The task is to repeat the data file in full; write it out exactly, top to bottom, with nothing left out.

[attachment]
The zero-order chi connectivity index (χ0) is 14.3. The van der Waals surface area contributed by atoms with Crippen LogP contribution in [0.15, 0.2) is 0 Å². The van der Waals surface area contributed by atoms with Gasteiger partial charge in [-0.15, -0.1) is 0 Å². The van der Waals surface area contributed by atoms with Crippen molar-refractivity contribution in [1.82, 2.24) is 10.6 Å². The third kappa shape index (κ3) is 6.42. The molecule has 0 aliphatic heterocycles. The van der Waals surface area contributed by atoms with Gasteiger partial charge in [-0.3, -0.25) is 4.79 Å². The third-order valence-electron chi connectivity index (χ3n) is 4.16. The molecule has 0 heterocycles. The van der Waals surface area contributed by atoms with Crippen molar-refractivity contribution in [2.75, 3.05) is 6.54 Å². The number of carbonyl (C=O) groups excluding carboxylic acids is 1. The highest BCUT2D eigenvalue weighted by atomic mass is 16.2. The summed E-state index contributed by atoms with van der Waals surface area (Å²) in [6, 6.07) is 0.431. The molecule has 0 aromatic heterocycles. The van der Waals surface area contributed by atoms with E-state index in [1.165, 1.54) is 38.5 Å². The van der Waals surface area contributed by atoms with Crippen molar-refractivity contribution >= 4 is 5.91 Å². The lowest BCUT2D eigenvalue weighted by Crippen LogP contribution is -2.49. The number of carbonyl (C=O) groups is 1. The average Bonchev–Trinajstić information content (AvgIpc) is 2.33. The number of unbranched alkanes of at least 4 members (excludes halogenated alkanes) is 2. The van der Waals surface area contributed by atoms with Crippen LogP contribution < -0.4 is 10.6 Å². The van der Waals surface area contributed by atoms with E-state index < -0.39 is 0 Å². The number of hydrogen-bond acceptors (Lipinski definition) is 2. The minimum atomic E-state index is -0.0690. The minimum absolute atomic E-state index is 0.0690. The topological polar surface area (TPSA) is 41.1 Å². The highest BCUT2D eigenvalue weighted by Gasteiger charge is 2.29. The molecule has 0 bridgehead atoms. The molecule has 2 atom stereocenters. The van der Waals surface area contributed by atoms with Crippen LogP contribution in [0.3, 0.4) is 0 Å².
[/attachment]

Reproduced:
The zero-order chi connectivity index (χ0) is 14.3. The van der Waals surface area contributed by atoms with Crippen LogP contribution in [0.15, 0.2) is 0 Å². The van der Waals surface area contributed by atoms with Gasteiger partial charge in [-0.15, -0.1) is 0 Å². The van der Waals surface area contributed by atoms with Crippen molar-refractivity contribution in [1.82, 2.24) is 10.6 Å². The third kappa shape index (κ3) is 6.42. The molecule has 0 aliphatic heterocycles. The van der Waals surface area contributed by atoms with Gasteiger partial charge in [-0.3, -0.25) is 4.79 Å². The third-order valence-electron chi connectivity index (χ3n) is 4.16. The molecule has 0 heterocycles. The van der Waals surface area contributed by atoms with Crippen molar-refractivity contribution in [2.75, 3.05) is 6.54 Å². The number of carbonyl (C=O) groups excluding carboxylic acids is 1. The highest BCUT2D eigenvalue weighted by atomic mass is 16.2. The summed E-state index contributed by atoms with van der Waals surface area (Å²) in [6, 6.07) is 0.431. The molecule has 0 aromatic heterocycles. The van der Waals surface area contributed by atoms with E-state index in [1.165, 1.54) is 38.5 Å². The van der Waals surface area contributed by atoms with Crippen molar-refractivity contribution >= 4 is 5.91 Å². The lowest BCUT2D eigenvalue weighted by Crippen LogP contribution is -2.49. The number of carbonyl (C=O) groups is 1. The average Bonchev–Trinajstić information content (AvgIpc) is 2.33. The number of unbranched alkanes of at least 4 members (excludes halogenated alkanes) is 2. The van der Waals surface area contributed by atoms with Crippen LogP contribution < -0.4 is 10.6 Å². The van der Waals surface area contributed by atoms with E-state index < -0.39 is 0 Å². The number of hydrogen-bond acceptors (Lipinski definition) is 2. The minimum atomic E-state index is -0.0690. The minimum absolute atomic E-state index is 0.0690. The topological polar surface area (TPSA) is 41.1 Å². The highest BCUT2D eigenvalue weighted by Gasteiger charge is 2.29. The molecule has 0 bridgehead atoms. The molecule has 2 atom stereocenters. The van der Waals surface area contributed by atoms with Crippen LogP contribution in [0.3, 0.4) is 0 Å².